Cybersecurity is a huge problem that has increased dramatically in just the last few years. By some estimates, cyber theft costs organizations around $450 billion worldwide. The latest Hiscox Cyber Readiness Report advises that more than half of companies are ill-prepared to deal with an attack on their data, and only around a third rated themselves as experts in cyber-crime prevention and readiness.
In the spring of 2017, the General Data Protection Regulation (GDPR) was quietly rolled out by the EU to set the foundation for improved personal data security.
While some organizations already had measures in place to deal with the updated regulations, many are still in the process of ensuring that employee personal data is properly managed by the May 2018 deadline.
What does GDPR cover?
The whole notion of data security runs deep in most organizations, however, many do not adequately consider the many layers where data is gathered, stored, used, and shared. Even with education of employees, the prevalence of information theft is so rampant that the chances of being caught in a data breach are very high.
The GDPR is an update to previous guidelines concerning operational and human resource information management, and it’s long overdue.
It covers individual data, giving added protections and control over personal information to consumers. This is a new initiative that all organizations worldwide need to be mindful of, particularly those that have businesses in the EU or do business with companies in this region.
GDPR essentially replaces the Data Protection Directive (Directive 95/46/EC) from 1995, in a time when international data theft was not considered a threat. Companies now have less than a year to evaluate and make corrections to how they gather, use, store, and share data, including the portability of their data.
How employee engagement connects with the GDPR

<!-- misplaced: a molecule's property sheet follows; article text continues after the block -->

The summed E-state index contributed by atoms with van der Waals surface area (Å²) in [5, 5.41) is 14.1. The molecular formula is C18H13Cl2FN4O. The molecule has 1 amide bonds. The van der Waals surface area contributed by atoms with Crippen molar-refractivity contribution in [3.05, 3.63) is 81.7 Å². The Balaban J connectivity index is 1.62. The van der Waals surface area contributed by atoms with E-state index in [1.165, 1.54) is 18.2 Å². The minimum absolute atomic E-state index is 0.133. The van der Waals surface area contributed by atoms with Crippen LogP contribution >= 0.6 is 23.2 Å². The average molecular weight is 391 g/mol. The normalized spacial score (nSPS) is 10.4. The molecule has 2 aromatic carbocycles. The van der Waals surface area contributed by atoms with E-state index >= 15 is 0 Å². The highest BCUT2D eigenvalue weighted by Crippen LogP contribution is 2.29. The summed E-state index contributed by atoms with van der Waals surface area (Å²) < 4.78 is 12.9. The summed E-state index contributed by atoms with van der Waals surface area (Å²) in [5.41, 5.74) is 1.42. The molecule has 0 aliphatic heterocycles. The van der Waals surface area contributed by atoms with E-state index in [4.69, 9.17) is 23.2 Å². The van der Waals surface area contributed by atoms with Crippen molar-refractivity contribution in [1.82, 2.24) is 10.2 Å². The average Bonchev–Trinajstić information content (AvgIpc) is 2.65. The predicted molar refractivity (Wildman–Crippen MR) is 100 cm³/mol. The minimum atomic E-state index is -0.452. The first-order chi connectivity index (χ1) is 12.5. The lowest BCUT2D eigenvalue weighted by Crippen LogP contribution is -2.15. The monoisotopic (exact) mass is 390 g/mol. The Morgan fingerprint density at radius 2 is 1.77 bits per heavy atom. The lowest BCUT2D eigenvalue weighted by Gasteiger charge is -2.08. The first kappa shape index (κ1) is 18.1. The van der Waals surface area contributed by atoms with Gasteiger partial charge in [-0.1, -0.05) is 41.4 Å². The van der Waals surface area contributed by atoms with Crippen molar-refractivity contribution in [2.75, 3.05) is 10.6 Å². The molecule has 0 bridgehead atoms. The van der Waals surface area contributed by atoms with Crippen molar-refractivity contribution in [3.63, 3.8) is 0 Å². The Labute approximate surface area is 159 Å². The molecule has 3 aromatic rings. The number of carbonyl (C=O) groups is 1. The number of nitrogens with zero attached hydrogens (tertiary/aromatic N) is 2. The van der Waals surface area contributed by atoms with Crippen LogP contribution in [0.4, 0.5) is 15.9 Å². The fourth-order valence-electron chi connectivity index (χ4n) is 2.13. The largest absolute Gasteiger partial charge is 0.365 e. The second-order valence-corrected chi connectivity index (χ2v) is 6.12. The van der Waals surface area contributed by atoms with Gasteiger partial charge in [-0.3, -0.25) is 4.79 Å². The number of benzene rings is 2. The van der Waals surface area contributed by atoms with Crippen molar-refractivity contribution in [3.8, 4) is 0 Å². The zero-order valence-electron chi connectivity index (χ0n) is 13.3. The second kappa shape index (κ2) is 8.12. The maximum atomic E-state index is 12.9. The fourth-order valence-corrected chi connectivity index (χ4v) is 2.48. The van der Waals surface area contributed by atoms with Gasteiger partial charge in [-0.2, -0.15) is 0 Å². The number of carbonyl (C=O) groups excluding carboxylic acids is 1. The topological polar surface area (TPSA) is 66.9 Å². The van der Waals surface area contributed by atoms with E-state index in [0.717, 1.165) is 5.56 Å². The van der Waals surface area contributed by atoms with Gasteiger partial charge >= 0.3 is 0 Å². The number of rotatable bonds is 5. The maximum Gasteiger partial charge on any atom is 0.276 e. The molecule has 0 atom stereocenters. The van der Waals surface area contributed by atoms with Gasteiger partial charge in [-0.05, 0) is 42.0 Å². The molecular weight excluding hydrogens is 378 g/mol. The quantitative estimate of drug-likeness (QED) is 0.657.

When one thinks of data security and employee engagement, it can, at first, be difficult to see the correlation. They seem like two very different aspects of doing business. But the truth is, they are actually connected in some interesting ways.
Years ago, employee engagement didn’t matter all that much to organizations. Or at least it wasn’t specifically understood or tracked.
People were asked to fill out a paper survey or an online form once a year to rate their jobs and share feedback. It wasn’t exactly high tech, nor was it secure. Engagement wasn’t something that was talked about or focused on like it is today.
If employees showed up and did the work, they earned a pay cheque and that was it. Employees who became disenfranchised eventually just quit.
Today, however, organizations understand just how critical employee engagement is. Not only is it important for day to day productivity aspects, but from an employee retention aspect it’s crucial for companies.
After all, we are seeing global skill shortages in the job market like never before, so we cannot afford to lose an employee due to lack of engagement.
Smart companies have invested in real-time employee engagement solutions that gather regular feedback from employees. In this way, there are metrics that they can use to measure the effectiveness of their culture, team building, and recruitment efforts. This is especially useful during changes in the organization.
By using employee engagement software, a company is tapping into highly sensitive information. Employees may be sharing everything from their daily moods to how they relate to their boss. Therefore, this is data that requires protecting under the GDPR because it is so personal in nature.
How can companies using employee engagement products comply with GDPR?
There are several ways to make sure that your employee engagement solution is in line with GDPR mandates. First, decide why information like this is valuable to your business and how it will be used.
While it does come from employees, they have the right to either opt in or out from sharing this data. Once they do decide to participate, the data becomes the responsibility of the company.
Second, understand how cloud data is managed by your employee engagement vendor. In order to meet the regulations of GDPR, all data must be stored on native EU servers using the highest levels of security.
Don’t be fooled by companies using cheaper overseas servers to store data. You don’t know how it could be used (for marketing for example).
Lastly, have a secure sign-on system for those using the employee engagement and feedback products. This requires a username and employee-defined password, giving employees greater control over who accesses this information.
On the administrative side, only those who need access to this data need to be given access, and even this should be very limited and locked behind the same sign-on methods.